Java Grinder and you can see it here:
Is =">http://www.rei.com/product/7399=19
Is = anyone familiar with this?  It just might be what I'm looking for - = not for home, but for traveling.
JoAnne in = Tucson On Oct 4, 2007, at 1:58 PM, Matthew Evans = wrote:
Josh, =   I purchased it at REI.... if you don't have an REI = around you, you can go to REI.com and search for it.  It's called the = Press-Bot.  Just get a Nalgene bottle ($12-$15) with a wide-mouth, = then the Press-Bot for $20 and you're set.   = Cheers,   Matt
Yahoo! oneSearch: = Finally, mobile search that gives answers, not = web links. = --Apple-Mail-3-639326399--

15) From: Robert Joslin
Matt
Got several favorite REI stores although none are near.  One in your
neighborhood on Northern Lights in Anchorage, the biggest of the 3 (old
water plant) in Denver, and in old town Albuquerque.  Guess I'll check it
out on line.
Thanks.                                               Josh
On 10/4/07, Brian Kamnetz  wrote:
<Snip>

16) From: stereoplegic
i looked into one but read in reviews that it was slow and hard to hold 
in place while grinding (makes sense, look at it's shape). like our man 
Brett, i'd go for a Zassenhaus or a Trosser (actually i did go for two 
Trossers, thx to Brett. both work great and grind much quicker than i 
was expecting).
JoAnne Phillips wrote:
<Snip>

17) From: Matthew Evans
Brian,
   
  They're actually Lexan... for what it's worth.  They do an amazing job of keeping things hot.  I can sit around for an hour at 40-50 degrees, hanging out by the morning camp fire, and my coffee is still piping hot when I pour the last of it into my cup.  When I do winter overnights I will sometimes put boiling water in a Nalgene bottle and throw it in the bottom of my sleeping bag for a little extra warmth, when I get up 7 or 8 hours later the bottle will still be very warm to the touch.  Not sure what the physics are... just know it works for me!!
   
  Beats the heck out of cowboy coffee!!
   
  Cheers,
   
  Matt
---------------------------------
Need a vacation? Get great deals to amazing places on Yahoo! Travel. 

18) From: John Brown
i have one do you want it?
JoAnne Phillips wrote:
<Snip>

19) From: David
Or you could try this onehttp://espressoparts.com/product/GO_GREENER/Go_Greener_Go_Travel_Coffee_Kit.html--- John Brown 
<Snip>
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<Snip>
,
<Snip>http://sweetmarias.com/maillistinfo.html#personalsettings<Snip>">http://lists.sweetmarias.com/mailman/listinfo/homeroast<Snip>http://sweetmarias.com/maillistinfo.html#personalsettings<Snip>
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20) From: Sandy Andina
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I considered that but went with the larger-capacity Traveler II for  
four bucks more.  Plastic grinders are static-prone; some address  
this by lining the grinds chamber with foil, others by "huffing" into  
it so that the moisture in their breath will inhibit static. I just  
spread tissues or washcloths out beneath it to catch the grinds that  
leap out. However, I moved up to a Zass Turkish--heavier, but faster  
and no static.
On Oct 4, 2007, at 8:23 PM, JoAnne Phillips wrote:
<Snip>
Sandy
www.sandyandina.com
www.sass-music.com
--Apple-Mail-67-647689877
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I considered that but went with the larger-capacity Traveler II for four =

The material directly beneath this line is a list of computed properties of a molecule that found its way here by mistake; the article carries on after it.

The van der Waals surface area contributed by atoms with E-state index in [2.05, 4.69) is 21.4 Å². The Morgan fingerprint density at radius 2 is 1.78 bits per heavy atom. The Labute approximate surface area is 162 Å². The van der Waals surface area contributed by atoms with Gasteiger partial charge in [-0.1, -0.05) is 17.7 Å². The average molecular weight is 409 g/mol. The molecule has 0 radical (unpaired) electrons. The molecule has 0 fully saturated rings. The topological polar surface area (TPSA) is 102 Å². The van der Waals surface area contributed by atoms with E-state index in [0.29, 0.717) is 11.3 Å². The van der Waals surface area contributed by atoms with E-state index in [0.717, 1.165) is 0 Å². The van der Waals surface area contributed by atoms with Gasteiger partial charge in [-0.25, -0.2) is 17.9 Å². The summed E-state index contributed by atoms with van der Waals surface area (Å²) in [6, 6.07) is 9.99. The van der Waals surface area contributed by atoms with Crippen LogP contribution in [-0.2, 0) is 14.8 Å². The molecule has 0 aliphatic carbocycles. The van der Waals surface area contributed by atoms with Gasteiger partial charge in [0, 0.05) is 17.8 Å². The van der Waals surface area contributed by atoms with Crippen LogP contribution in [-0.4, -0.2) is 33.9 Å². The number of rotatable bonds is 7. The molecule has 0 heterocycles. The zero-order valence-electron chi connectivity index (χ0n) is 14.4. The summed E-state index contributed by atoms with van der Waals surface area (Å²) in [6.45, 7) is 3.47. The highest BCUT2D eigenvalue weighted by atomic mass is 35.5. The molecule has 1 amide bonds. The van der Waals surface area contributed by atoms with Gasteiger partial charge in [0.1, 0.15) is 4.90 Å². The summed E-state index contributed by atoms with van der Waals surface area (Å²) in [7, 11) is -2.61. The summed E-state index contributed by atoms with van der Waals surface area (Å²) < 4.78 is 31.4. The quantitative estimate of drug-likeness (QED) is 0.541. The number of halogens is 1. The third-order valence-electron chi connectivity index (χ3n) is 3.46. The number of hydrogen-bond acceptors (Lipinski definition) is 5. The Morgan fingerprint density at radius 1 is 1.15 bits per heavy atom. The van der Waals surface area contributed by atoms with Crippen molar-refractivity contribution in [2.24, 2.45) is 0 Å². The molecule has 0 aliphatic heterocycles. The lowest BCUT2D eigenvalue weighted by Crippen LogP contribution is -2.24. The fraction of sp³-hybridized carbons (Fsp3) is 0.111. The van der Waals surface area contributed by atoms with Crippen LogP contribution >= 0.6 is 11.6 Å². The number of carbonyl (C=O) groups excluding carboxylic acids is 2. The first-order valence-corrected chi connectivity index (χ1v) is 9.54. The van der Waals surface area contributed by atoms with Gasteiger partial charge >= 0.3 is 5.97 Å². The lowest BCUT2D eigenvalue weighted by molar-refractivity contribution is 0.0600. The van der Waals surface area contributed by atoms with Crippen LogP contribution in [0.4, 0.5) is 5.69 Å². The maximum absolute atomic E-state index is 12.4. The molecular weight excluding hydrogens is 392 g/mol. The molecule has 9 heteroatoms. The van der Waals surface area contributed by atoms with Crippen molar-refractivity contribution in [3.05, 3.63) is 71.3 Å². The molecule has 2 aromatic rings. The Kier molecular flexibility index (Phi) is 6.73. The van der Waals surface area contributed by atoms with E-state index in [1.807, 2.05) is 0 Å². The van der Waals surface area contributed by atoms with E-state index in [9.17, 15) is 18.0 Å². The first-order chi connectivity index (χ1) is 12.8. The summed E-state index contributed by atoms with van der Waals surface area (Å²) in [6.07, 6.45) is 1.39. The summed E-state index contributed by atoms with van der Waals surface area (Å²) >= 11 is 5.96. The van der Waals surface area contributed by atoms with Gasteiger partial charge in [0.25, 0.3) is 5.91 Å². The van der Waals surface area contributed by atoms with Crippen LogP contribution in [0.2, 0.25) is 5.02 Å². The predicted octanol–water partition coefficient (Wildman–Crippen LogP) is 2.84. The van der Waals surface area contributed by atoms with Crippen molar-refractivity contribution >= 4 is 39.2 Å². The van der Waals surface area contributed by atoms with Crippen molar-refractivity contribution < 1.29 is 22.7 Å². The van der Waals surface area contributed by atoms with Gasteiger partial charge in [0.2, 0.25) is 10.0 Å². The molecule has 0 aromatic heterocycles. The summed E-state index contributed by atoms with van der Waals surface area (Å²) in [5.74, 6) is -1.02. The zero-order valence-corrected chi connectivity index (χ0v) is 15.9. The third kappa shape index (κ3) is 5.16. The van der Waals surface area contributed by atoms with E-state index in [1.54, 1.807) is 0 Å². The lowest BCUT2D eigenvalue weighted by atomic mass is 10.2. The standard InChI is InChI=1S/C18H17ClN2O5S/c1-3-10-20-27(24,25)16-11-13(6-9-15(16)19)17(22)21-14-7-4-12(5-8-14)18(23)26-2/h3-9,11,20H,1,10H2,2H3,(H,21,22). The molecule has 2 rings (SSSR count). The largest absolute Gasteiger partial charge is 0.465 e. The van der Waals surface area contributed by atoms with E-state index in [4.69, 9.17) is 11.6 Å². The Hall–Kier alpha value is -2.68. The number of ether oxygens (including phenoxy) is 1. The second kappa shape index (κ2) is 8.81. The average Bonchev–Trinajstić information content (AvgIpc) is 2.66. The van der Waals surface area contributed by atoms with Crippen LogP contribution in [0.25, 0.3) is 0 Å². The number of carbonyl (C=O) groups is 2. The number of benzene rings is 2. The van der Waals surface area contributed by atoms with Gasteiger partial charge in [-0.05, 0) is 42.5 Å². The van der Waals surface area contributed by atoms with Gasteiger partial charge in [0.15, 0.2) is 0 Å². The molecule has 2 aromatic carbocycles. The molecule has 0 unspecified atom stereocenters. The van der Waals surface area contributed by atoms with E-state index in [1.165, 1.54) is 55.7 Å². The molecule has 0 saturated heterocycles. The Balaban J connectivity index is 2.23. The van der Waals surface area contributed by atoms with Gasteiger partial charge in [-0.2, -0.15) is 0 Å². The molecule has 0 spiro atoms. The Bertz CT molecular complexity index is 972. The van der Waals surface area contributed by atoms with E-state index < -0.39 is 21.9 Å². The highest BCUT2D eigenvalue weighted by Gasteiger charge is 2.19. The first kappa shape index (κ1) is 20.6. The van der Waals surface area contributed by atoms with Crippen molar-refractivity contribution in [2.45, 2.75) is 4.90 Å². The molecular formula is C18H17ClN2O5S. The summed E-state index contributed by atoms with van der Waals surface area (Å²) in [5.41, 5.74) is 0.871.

bucks more.  Plastic grinders are static-prone; some address this by =
lining the grinds chamber with foil, others by "huffing" into it so that =
the moisture in their breath will inhibit static. I just spread tissues =
or washcloths out beneath it to catch the grinds that leap out. However, =
I moved up to a Zass Turkish--heavier, but faster and no =
static.
On Oct 4, 2007, at 8:23 PM, JoAnne Phillips =
wrote:
We will be traveling in a couple of weeks so I = investigated this.  I don't think it will take me from my beloved AP, = but I found something interesting.  It is called a Java Grinder and = you can see it here:
Is =">http://www.rei.com/product/7399=19
Is = anyone familiar with this?  It just might be what I'm looking for - = not for home, but for traveling.
JoAnne in = Tucson On Oct 4, 2007, at 1:58 PM, Matthew Evans = wrote:
Josh, =   I purchased it at REI.... if you don't have an REI = around you, you can go to REI.com and search for it.  It's called the = Press-Bot.  Just get a Nalgene bottle ($12-$15) with a wide-mouth, = then the Press-Bot for $20 and you're set.   = Cheers,   Matt
Yahoo! oneSearch: = Finally, mobile search that gives answers, not = web links. Sandywww.sass-music.com
= = --Apple-Mail-67-647689877--

21) From: Sean Cary
I did not find any good reviews on the Press Bot - and waived off on it.
I am using a Big Sky Bistro 20oz press mug every day and it works
great - getting some dust from the Zassenhaus Turkish, but I am not
really bothered by it.  The Zassenhaus is not as consistent as I would
like, but WAY better then a whirly blade.
Sean
In Fallujah - and it has been under 100 almost everyday!
Ramadi is in my future shortly and I am stoked - have not been there yet!
On 10/4/07, Matthew Evans  wrote:
<Snip>

22) From: Steven Van Dyke
At 10:05 PM 10/4/2007, you wrote:
<Snip>
Hey!
That's pretty much what I had in my travel case - until I got my Zass 
Turkish.  Toss in a small IBIS pot to heat the water, the coffee, and 
a few 'accessories' and you've got it. 

23) From: Brian Kamnetz
Thanks, Matt. That is very interesting. I've never heard of this
material before. Good to know.
Brian
On 10/4/07, Matthew Evans  wrote:
<Snip>